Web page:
The first book to be both written and illustrated by Edward Gorey was The Unstrung Harp, published in 1953. It introduces the neo-Edwardian settings that Gorey would use for all his fiction, but unlike any of the books that followed, this one has considerable amounts of text accompanying the very detailed illustrations. It also lacks the Grand Guignol content that Gorey would become famous for via The Gashlycrumb Tinies. Instead it’s a slow-burn of a book that uses a steady build-up of incongruous details to create its effects.

Clavius Frederick Earbrass, the author of ‘The Truffle Plantation’, ‘A Moral Dustbin’, ‘Was It Likely?’, the ‘Hipdeep trilogy’ and other books, has begun writing his new novel. The title is selected at random from a list of them he keeps in a little green note-book”. He is finding the process very trying and spends much of his time brooding, despairing or superstitiously working through various writing rituals to help him produce his text. Gorey’s beautifully intricate drawings show the author wandering around his fancy home near the village of Collapsed Pudding, drinking tea, gazing out of a window, sitting in the bath, featuring a lot of crosshatched penwork but with a slightly looser line than later books. The pictures, like the text, have a vaguely parodic feel, pushing at the edges of how a conventional narrative would work.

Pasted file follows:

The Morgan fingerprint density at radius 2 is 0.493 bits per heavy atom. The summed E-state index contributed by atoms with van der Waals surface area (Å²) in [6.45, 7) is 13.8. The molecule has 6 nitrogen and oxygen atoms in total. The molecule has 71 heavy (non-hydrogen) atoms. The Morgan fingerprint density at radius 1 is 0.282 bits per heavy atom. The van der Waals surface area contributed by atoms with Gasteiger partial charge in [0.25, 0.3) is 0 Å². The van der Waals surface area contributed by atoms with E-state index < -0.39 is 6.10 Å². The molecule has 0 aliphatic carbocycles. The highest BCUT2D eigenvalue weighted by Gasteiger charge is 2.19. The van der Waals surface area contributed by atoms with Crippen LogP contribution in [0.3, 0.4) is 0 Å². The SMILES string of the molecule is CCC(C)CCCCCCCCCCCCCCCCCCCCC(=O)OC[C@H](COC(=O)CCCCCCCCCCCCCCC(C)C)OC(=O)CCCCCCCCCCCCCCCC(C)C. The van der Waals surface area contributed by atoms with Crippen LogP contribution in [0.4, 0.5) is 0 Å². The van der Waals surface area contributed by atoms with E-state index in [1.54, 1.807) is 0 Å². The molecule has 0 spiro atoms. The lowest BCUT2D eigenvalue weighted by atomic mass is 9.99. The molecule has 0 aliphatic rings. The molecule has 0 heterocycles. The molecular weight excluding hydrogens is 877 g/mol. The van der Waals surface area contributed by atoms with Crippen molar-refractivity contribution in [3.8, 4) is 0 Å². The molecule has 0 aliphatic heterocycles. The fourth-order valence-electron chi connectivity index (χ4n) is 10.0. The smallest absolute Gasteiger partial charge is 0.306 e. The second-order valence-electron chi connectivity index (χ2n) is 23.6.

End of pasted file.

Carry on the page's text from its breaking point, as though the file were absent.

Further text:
“The first draft of TUH is more than half finished, and for some weeks its characters have been assuming a fitful and cloudy reality. Now, a minor one named Glassglue has materialized at the head of the stairs as his creator is about to go down to dinner. Mr Earbrass was aware of the peculiarly unpleasant nubs on his greatcoat, but not the blue-tinted spectacles. Glassglue is about to mutter something in a tone too low to be caught and, stepping sideways, vanish.”

Gorey’s world of archetypes and pastiche creates humour from the possibilities for ‘slippage’ that occur when rigid formality and constrained, genteel language is used to minimise or repress unpleasant or horrific things. Imagine a Henry James short story illustrated by Harvey Kurtzman, perhaps. The jokes are buried in the text or located in the gap between what the pictures show and what the words express. If this intrigues you, his work will definitely reward your curiosity.

Edward Gorey hand-lettered every word in his books himself, which is a big part of their idiosyncratic style. However in recent editions of The Unstrung Harp, Gorey’s lettering has been replaced with typeset text. This terrible decision robs the book of much of its charm (including an uncorrected spelling mistake on page 30). If you’d like to read it the way it was supposed to be seen, you’ll have to pick up an older edition. The Unstrung Harp has been reprinted so often they’re quite easy to find. You can also find the original version collected, along with fourteen other works including The Gashlycrumb Tinies, in Amphigorey.